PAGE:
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Payment choice in international trade: Theory and evidence from cross-country firm-level data

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Listed:
  • Andreas Hoefele
  • Tim Schmidt-Eisenlohr
  • Zhihong Yu

Abstract

When trading across borders, firms choose between different payment contracts. Theoretically, this should allow firms to trade-off differences in financing costs and enforcement across countries. This paper provides evidence for this hypothesis employing firm-level data from a large number of developing countries. As predicted, international transactions are more likely paid after delivery when financing costs in the source country are high and when contract enforcement is low. We extend the theory and also show empirically that the more complex an industry is, the more important is contract enforcement and the less important are financing costs for the contract choice.

Suggested Citation

  • Andreas Hoefele & Tim Schmidt-Eisenlohr & Zhihong Yu, 2016. "Payment choice in international trade: Theory and evidence from cross-country firm-level data," Canadian Journal of Economics, Canadian Economics Association, vol. 49(1), pages 296-319, February.
  • Handle: RePEc:cje:issued:v:49:y:2016:i:1:p:296-319
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    References listed on IDEAS

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    1. JaeBin Ahn, 2011. "A Theory of Domestic and International Trade Finance," IMF Working Papers 11/262, International Monetary Fund.
    2. Andrei A. Levchenko, 2007. "Institutional Quality and International Trade," Review of Economic Studies, Oxford University Press, vol. 74(3), pages 791-819.
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    9. Anna Maria C. Menichini, 2011. "Inter‐Firm Trade Finance in Times of Crisis," The World Economy, Wiley Blackwell, vol. 34(10), pages 1788-1808, October.
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    11. Mariassunta Giannetti & Mike Burkart & Tore Ellingsen, 2011. "What You Sell Is What You Lend? Explaining Trade Credit Contracts," Review of Financial Studies, Society for Financial Studies, vol. 24(4), pages 1261-1298.
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    Cited by:

    1. Katharina Eck & Martina Engemann & Monika Schnitzer, 2015. "How trade credits foster exporting," Review of World Economics (Weltwirtschaftliches Archiv), Springer;Institut für Weltwirtschaft (Kiel Institute for the World Economy), vol. 151(1), pages 73-101, February.
    2. Niepmann, Friederike & Schmidt-Eisenlohr, Tim, 2017. "No guarantees, no trade: How banks affect export patterns," Journal of International Economics, Elsevier, vol. 108(C), pages 338-350.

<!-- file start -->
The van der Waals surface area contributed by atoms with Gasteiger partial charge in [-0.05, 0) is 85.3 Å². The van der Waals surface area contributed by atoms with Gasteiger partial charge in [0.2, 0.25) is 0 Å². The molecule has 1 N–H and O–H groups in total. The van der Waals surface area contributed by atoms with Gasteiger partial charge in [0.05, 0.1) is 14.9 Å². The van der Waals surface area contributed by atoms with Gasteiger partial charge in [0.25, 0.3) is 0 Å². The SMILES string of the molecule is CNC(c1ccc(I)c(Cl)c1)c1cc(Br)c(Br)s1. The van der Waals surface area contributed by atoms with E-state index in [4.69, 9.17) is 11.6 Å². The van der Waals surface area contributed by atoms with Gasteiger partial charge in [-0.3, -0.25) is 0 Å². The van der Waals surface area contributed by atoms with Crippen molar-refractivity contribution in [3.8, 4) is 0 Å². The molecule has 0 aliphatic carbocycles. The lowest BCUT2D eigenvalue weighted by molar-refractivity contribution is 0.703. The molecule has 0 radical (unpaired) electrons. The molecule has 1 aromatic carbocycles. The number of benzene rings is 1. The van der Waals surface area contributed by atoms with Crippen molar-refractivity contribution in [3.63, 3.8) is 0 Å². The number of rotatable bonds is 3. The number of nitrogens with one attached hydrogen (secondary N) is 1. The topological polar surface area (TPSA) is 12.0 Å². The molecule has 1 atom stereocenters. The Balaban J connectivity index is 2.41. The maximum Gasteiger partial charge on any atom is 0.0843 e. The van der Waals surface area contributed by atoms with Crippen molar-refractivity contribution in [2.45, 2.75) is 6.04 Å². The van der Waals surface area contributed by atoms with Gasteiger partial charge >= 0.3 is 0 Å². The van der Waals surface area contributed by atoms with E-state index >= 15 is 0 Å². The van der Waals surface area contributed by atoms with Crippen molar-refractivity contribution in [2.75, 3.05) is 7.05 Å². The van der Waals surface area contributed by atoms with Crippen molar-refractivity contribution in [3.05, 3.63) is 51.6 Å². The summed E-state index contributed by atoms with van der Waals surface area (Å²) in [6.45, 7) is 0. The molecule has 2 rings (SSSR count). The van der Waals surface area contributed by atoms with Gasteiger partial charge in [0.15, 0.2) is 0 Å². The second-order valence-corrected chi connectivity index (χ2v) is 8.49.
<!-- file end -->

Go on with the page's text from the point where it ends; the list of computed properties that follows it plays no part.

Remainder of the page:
3. Demir, Banu & Javorcik, Beata, 2014. "Grin and Bear It: Producer-financed Exports from an Emerging Market," CEPR Discussion Papers 10142, C.E.P.R. Discussion Papers.
    4. Manova, Kalina & Yu, Zhihong, 2016. "How firms export: Processing vs. ordinary trade with financial frictions," Journal of International Economics, Elsevier, vol. 100(C), pages 120-137.
    5. C. Fritz Foley & Kalina Manova, 2015. "International Trade, Multinational Activity, and Corporate Finance," Annual Review of Economics, Annual Reviews, vol. 7(1), pages 119-146, August.
    6. Kemal Turkcan, 2016. "Evolving Patterns of Payment Methods in Turkish Foreign Trade," World Journal of Applied Economics, WERI-World Economic Research Institute, vol. 2(1), pages 3-29, June.
    7. Friederike Niepmann & Tim Schmidt-Eisenlohr, 2013. "Banks in international trade finance: evidence from the U.S," Staff Reports 633, Federal Reserve Bank of New York.
    8. repec:eee:inecon:v:111:y:2018:i:c:p:177-189 is not listed on IDEAS
    9. Michalski , Tomasz & Ors , Evren, 2014. "Risk-Based Capital Requirements for Banks and International Trade," HEC Research Papers Series 1064, HEC Paris.
    10. Niepmann, Friederike & Schmidt-Eisenlohr, Tim, 2017. "International trade, risk and the role of banks," Journal of International Economics, Elsevier, vol. 107(C), pages 111-126.
    11. Türkcan Kemal & Avsar Veysel, 2016. "Investigating the Role of Contract Enforcement and Financial Costs on the Payment Choice: Industry-Level Evidence from Turkey," Global Economy Journal, De Gruyter, vol. 16(1), pages 135-160, March.
    12. Jackie M.L. Chan, 2015. "Trade Intermediation, Financial Frictions, and the Gains from Trade," Discussion Papers 15-009, Stanford Institute for Economic Policy Research.

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    JEL classification:

    • F3 - International Economics - - International Finance

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